Even the state, which long denied or avoided any suggestion that the oil and gas industry was implicated in the rise in earthquakes, now freely admits that there is a link. In 2014, the state set up an earthquake commission and a website for information about the quakes. In March of 2016, after issuing a series of permit withdrawals, the Oklahoma Corporate Commission (OCC), which regulates oil and gas extraction, reduced the allowable level of wastewater injections.
Seven months later, the state saw its largest-ever quake.
The risk of Pruitt
OCC spokesman Matt Skinner told ThinkProgress last year that issuing or rejecting permits for wastewater disposal is a “risk mitigation” issue. But Oklahoma is one of the leading oil producers in the country, and there is only so far regulators are willing to go to rein in a powerful industry.
According to a site set up by the state, “Oklahoma state agencies are not waiting to take action.” The OCC has been changing its wastewater directives “based on the general view that injection of disposal of wastewater into the basement rock presents a potential risk for triggering seismicity,” it says.
“When there are violations of the rules that govern that program in Oklahoma, the OCC takes action,” Skinner said. He did not comment on the pending RCRA case or on the OCC’s approach to enforcing RCRA violations.
Calls to the Department of Energy and Environment, which oversees both the Department of Environmental Quality and the OCC, were not returned. Neither were calls to the attorney general’s office.
“There is a very clear message that the industry has a lot of control over the state government,” Scott Poytner, the attorney behind the personal injury and class action lawsuits in the state, told ThinkProgress. “What is it going to take? Bricks falling off a University of Oklahoma building and killing a student?”
Pruitt is hardly alone in Oklahoma in avoiding the issue. In 2016, state lawmakers didn’t pass a single bill that mentioned earthquakes. In 2015, they introduced, but did not pass, a bill requiring expert witnesses to be approved by the OCC.
But the risk presented by earthquakes raises questions about Pruitt’s fitness as EPA administrator. As attorney general, he could have at least looked into whether oil and gas companies were putting the public at risk. As the lawyer for the state agencies, he could have advised that the OCC suspend wastewater permits. Instead, he did nothing.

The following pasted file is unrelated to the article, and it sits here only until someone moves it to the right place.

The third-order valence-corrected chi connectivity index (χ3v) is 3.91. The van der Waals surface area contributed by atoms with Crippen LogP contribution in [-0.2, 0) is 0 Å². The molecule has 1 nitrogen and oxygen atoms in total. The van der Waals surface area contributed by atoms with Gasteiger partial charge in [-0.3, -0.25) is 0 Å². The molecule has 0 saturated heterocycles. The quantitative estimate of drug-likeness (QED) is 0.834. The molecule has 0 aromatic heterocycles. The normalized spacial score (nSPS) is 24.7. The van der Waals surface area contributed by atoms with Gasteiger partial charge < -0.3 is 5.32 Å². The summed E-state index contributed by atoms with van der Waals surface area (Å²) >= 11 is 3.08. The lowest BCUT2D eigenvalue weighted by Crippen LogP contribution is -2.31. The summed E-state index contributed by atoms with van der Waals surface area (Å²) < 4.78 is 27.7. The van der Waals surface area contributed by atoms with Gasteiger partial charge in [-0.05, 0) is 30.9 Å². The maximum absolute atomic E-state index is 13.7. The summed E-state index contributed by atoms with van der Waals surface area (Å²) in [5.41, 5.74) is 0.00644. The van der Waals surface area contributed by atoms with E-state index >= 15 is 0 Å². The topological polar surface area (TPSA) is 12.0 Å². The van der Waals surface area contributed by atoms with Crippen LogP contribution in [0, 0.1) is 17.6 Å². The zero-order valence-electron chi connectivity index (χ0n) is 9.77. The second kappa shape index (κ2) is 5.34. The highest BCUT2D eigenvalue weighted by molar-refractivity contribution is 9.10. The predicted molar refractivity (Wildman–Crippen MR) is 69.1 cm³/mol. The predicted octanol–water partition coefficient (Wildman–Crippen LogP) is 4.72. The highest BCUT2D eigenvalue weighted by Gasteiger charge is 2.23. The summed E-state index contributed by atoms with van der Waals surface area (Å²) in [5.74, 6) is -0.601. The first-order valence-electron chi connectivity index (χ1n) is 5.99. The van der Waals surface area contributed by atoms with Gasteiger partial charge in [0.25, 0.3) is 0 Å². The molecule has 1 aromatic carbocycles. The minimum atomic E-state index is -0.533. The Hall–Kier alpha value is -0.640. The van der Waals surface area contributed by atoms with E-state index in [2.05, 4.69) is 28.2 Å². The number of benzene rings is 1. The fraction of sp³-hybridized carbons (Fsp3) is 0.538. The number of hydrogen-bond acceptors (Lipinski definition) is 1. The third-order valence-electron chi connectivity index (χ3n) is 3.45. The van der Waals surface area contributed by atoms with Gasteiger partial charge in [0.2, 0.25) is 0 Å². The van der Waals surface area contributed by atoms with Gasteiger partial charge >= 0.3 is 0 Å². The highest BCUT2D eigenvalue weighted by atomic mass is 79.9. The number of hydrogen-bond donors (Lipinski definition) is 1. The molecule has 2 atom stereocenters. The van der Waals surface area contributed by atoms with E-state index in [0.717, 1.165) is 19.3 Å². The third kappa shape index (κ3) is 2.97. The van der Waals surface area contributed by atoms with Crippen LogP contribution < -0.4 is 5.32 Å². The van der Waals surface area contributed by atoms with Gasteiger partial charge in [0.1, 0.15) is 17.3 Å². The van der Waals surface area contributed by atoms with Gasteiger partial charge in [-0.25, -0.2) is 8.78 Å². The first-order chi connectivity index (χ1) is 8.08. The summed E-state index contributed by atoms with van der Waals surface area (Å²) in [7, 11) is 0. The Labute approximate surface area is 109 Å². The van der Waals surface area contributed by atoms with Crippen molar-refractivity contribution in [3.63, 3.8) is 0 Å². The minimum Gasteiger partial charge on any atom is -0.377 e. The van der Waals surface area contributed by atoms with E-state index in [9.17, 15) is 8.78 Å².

Pruitt’s nomination has already been the subject of vociferous opposition from Democrats and environmental groups. He has repeatedly challenged the legality of the EPA’s actions to curb pollution, joining lawsuits over the Clean Power Plan, the Waters of the U.S. rule, and the Mercury Air Toxics Standard. His record portrays a man who opposes the EPA’s central mission.
In an ironic turn, during Oklahoma’s 2014 earthquake spike, Pruitt sent a letter to EPA Administrator Gina McCarthy, asking the agency to back off regulations of Class II wells. Devon Energy, one of the companies named in Public Justice’s RCRA suit, is the same company whose lawyers drafted that letter to the EPA.
Given Pruitt’s personal ties to the industry, it might not be surprising that he hasn’t gone after those companies for putting Oklahomans at risk. But that doesn’t let him off the hook.
“It is up to the attorney general to investigate and see what kind of potential violations there are out there,” Garvin Issacs, former chair of the Oklahoma Bar Association, told ThinkProgress. Whether those violations were under RCRA or another law meant to protect the public from corporate wrongdoing.
As Pruitt approaches his confirmation hearing on Wednesday, Democratic senators are expected to ask him about his record on industry-caused earthquakes. Public Justice’s Bland is surprised those questions weren’t asked before Pruitt was even nominated.
“It really says something about the president-elect’s appetite for risk-taking,” Bland said. “That you would pick a guy to run the EPA for the next four years where there is this ticking time bomb back in his state is really amazing.”
The window for addressing Oklahoma’s earthquake problems has not closed, but it’s not nearly as open as it was back in 2012, 2013, and 2014, when Pruitt was raising campaign funds from the same companies that were jeopardizing the health and well-being of Oklahomans. Experts suggest — as does the continued presence of earthquakes, post-wastewater reductions — that the fault line may have already been irreversibly destabilized.
“You could have a major earthquake that is a real tragedy, and then everyone is going to say, ‘Why didn’t anyone do something?’” Bland said.
“And the person who was in the best position to do something about it was Scott Pruitt.”
Correction: An earlier version of this story misnamed Public Justice. ThinkProgress regrets the error.